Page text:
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Atrial fibrillation in Indigenous and non-Indigenous Australians: a cross-sectional study
  1. Christopher X Wong1,
  2. Anthony G Brooks1,
  3. Yi-Han Cheng1,
  4. Dennis H Lau1,
  5. Geetanjali Rangnekar1,
  6. Kurt C Roberts-Thomson1,
  7. Jonathan M Kalman2,3,
  8. Alex Brown4,
  9. Prashanthan Sanders1
  1. 1Centre for Heart Rhythm Disorders (CHRD), South Australian Health and Medical Research Institute (SAHMRI), University of Adelaide and Royal Adelaide Hospital, Adelaide, Australia
  2. 2Department of Cardiology, Royal Melbourne Hospital, Melbourne, Australia
  3. 3Department of Medicine, University of Melbourne, Melbourne, Australia
  4. 4Aborginal Health Research, South Australian Health and Medical Research Institute (SAHMRI) and School of Population Health, University of South Australia, Adelaide, Australia
  1. Correspondence to Dr Christopher X Wong; c.wong{at}adelaide.edu.au

Abstract

Objective To examine the prevalence of atrial fibrillation (AF) and cardiac structural characteristics in Indigenous and non-Indigenous Australians.

Design Retrospective cross-sectional study linking clinical, echocardiography and administrative databases over a 10-year period.

Setting A tertiary, university teaching hospital in Adelaide, Australia.

Participants Indigenous and non-Indigenous Australians.

Main outcome measures AF prevalence and echocardiographic characteristics.

Results Indigenous Australians with AF were significantly younger compared to non-Indigenous Australians (55±13 vs 75±13 years, p<0.001). As a result, racial differences in AF prevalence and left atrial diameter varied according to age. In those under 60 years of age, Indigenous Australians had a significantly greater AF prevalence (2.57 vs1.73%, p<0.001) and left atrial diameters (39±7 vs 37±7 mm, p<0.001) compared to non-Indigenous Australians. In those aged 60 years and above, however, non-Indigenous Australians had significantly greater AF prevalence (9.26 vs 4.61%, p<0.001) and left atrial diameters (39±7 vs 37±7 mm, p<0.001). Left ventricular ejection fractions were less in Indigenous Australians under 60 years of age (49±14 vs 55±11%, p<0.001) and not statistically different in those aged 60 years and above (47±11 vs 52±13, p=0.074) compared to non-Indigenous Australians. Despite their younger age, Indigenous Australians with AF had similar or greater rates of cardiovascular comorbidities than non-Indigenous Australians with AF.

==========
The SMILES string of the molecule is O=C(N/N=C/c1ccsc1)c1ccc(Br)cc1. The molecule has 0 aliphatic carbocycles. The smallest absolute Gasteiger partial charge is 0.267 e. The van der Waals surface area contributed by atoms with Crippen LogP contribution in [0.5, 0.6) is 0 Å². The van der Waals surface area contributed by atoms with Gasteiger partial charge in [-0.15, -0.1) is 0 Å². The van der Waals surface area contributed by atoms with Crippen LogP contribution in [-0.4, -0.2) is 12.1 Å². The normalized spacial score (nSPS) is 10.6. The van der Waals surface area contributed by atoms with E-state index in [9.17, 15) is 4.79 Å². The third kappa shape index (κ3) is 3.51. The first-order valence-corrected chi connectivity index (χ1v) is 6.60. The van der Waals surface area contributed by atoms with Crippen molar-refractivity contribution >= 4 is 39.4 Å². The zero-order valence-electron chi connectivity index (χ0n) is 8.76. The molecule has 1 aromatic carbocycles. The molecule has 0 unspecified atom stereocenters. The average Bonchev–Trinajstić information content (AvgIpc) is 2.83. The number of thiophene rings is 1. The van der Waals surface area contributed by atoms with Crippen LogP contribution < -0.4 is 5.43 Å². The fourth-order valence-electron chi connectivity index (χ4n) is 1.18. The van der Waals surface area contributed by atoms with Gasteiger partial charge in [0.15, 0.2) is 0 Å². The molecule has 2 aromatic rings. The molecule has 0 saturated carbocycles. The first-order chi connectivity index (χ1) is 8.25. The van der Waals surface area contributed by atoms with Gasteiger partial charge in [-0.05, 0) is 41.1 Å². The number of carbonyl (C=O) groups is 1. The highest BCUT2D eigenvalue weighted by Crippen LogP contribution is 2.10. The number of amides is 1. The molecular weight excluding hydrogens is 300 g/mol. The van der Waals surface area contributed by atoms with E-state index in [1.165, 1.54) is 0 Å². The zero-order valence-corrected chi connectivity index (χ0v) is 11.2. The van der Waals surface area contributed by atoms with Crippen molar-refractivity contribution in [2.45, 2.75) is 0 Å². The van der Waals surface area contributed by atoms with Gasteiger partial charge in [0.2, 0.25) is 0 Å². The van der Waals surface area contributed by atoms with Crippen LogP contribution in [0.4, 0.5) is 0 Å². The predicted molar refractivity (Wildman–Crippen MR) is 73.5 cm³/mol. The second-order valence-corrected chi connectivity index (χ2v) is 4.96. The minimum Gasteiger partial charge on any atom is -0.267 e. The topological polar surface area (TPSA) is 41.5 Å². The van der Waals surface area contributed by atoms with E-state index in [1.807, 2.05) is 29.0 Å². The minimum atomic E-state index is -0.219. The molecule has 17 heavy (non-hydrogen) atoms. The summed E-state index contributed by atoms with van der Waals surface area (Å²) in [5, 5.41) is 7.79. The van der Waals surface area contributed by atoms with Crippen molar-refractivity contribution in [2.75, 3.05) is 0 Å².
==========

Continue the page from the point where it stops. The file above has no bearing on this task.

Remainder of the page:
Conclusions Young Indigenous Australians have a significantly greater prevalence of AF than their non-Indigenous counterparts. In contrast, older non-Indigenous Australians have a greater prevalence of AF compared to their Indigenous counterparts. These observations may be mediated by age-based differences in comorbid cardiovascular conditions, left atrial diameter and left ventricular ejection fraction. Our findings suggest that AF is likely to be contributing to the greater burden of morbidity and mortality experienced by young Indigenous Australians. Further study is required to elucidate whether strategies to prevent and better manage AF in Indigenous Australians may reduce this burden.

This is an Open Access article distributed in accordance with the Creative Commons Attribution Non Commercial (CC BY-NC 4.0) license, which permits others to distribute, remix, adapt, build upon this work non-commercially, and license their derivative works on different terms, provided the original work is properly cited and the use is non-commercial. See: http://creativecommons.org/licenses/by-nc/4.0/

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